Steve, as usual, thanks for your kindness replying, and of course for all the work (and TIME!!) you put into this website. Now that you said the word “manufacturer” it makes sense they have their own specs. Kudos to BSS then! Can’t find the neck I saw a while back on ebay, but look at what this guy have ebay.com/usr/dongfangleqi … I know, I know, they are most likely internally different, with BSS specs. Believe me I tried an Asian one that remind me a lot of the BA I had, from a student, and it cost him 60 bucks.
I just want to see a something new once in a while, all these horns and parts looking ALL more or less the same, everyone outsourcing from Asia, same parts, just a tweak here and there, different finishes, and the almighty final touch (and logo stamp!) in the US. If we go back to the 50s you’ve got all the American horns VERY different from each other and all great (Martin, Conn, King, Buescher, etc.), the French ones the same (Selmer, Buffet, etc.), same with Germans, Japanese, etc.
I guess it’s a bygone era, now it’s all copy and paste. Sorry for the ranty digression. Happy New Year!
Steve, I’ve listened to both clips. Thanks for the extensive review! I myself am using a different neck on my tenor sax so I know it makes a huge difference. Talking about the clips. On the contrary I like the original neck the most. The new neck is in my ears more focused where the original neck is more spread with a beautiful tone in the upper register. It had the typical lyrical Selmer sound. The new neck sounds thinner in that area where it has the same timbre in the lower register. Perhaps it needs more playtime so that you can open up the sound in the higher register. As to the evenness. It is nice to have an even horn…however sometimes it is nice to lean on a particular dominant note and exploit it. I think it is harder to do so with an even playing horn. Might just be my two cents of course….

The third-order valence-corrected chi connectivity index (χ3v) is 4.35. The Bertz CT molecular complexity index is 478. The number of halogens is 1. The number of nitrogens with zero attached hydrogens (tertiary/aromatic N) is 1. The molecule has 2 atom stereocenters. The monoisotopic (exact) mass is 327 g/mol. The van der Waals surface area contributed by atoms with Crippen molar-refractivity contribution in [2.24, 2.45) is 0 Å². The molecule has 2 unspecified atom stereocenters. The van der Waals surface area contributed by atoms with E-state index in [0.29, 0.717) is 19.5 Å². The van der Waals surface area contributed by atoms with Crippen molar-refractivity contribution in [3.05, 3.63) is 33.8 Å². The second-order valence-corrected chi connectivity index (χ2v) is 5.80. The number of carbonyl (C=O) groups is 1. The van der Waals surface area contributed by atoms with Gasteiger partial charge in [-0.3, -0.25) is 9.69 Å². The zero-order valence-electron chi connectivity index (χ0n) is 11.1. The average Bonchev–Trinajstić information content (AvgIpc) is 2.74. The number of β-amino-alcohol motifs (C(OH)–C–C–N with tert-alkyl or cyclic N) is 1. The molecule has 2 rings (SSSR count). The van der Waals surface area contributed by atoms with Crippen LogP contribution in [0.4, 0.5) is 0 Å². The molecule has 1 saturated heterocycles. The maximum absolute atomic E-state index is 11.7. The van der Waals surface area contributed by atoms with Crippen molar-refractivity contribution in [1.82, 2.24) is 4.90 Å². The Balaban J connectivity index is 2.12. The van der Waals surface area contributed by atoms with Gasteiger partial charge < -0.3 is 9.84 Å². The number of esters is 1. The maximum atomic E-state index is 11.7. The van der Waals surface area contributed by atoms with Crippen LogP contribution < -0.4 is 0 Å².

David Mendoza says
Hi Steve, the Boston seems to have ‘more bite’ and sounds more exciting. The original sounds a little dull. I guess the like mouthpieces, it’s all about taste..
Kevin Ledbetter says
I found the Boston to be more rounded and centered, the original neck is great, just brighter especially when you go low. On the Boston those low notes are kind of in the subtone territory, and I really liked it. There seems to be more warmth and character in the Boston.
Both good, but if I could I’d pick up the Boston.
Very nice sound either way, I think I prefer the reference, but mostly because I like the nice spread sound it has. I saw once a video of Timothy McAllister who discussed on how he tested saxophone neck: (here: https://www.youtube.com/watch?v=YzED4y58_9g ), and basically one of the test he does is to test how easy he can get overtones with Mouthpiece+neck. My wrong assumption that it wasn’t very important for alto and soprano as all neck were very similar, but of course I was wrong. Still, I think it matters even more for Tenor where you have even more parameters that can change from neck to neck.